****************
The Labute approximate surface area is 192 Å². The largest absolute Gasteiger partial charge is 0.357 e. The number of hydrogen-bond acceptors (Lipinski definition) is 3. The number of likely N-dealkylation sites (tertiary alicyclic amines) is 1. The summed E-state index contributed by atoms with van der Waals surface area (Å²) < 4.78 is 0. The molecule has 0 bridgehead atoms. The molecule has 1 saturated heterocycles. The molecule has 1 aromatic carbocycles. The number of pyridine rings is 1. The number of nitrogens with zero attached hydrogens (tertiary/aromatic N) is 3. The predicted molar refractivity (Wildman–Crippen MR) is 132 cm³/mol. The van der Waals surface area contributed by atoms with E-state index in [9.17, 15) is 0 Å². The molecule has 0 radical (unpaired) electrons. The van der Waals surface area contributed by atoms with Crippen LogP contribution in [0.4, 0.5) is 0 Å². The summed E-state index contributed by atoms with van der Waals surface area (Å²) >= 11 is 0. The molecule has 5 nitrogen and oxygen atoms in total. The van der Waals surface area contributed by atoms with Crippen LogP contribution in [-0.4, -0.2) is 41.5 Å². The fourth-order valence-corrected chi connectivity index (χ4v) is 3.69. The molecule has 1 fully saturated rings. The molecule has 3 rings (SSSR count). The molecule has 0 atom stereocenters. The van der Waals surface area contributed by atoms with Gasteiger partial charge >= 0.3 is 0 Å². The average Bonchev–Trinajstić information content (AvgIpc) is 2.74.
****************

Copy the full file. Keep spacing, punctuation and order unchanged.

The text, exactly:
The Labute approximate surface area is 192 Å². The largest absolute Gasteiger partial charge is 0.357 e. The number of hydrogen-bond acceptors (Lipinski definition) is 3. The number of likely N-dealkylation sites (tertiary alicyclic amines) is 1. The summed E-state index contributed by atoms with van der Waals surface area (Å²) < 4.78 is 0. The molecule has 0 bridgehead atoms. The molecule has 1 saturated heterocycles. The molecule has 1 aromatic carbocycles. The number of pyridine rings is 1. The number of nitrogens with zero attached hydrogens (tertiary/aromatic N) is 3. The predicted molar refractivity (Wildman–Crippen MR) is 132 cm³/mol. The van der Waals surface area contributed by atoms with E-state index in [9.17, 15) is 0 Å². The molecule has 0 radical (unpaired) electrons. The van der Waals surface area contributed by atoms with Crippen LogP contribution in [0.4, 0.5) is 0 Å². The summed E-state index contributed by atoms with van der Waals surface area (Å²) >= 11 is 0. The molecule has 5 nitrogen and oxygen atoms in total. The van der Waals surface area contributed by atoms with Crippen LogP contribution in [-0.4, -0.2) is 41.5 Å². The fourth-order valence-corrected chi connectivity index (χ4v) is 3.69. The molecule has 1 fully saturated rings. The molecule has 3 rings (SSSR count). The molecule has 0 atom stereocenters. The van der Waals surface area contributed by atoms with Gasteiger partial charge >= 0.3 is 0 Å². The average Bonchev–Trinajstić information content (AvgIpc) is 2.74.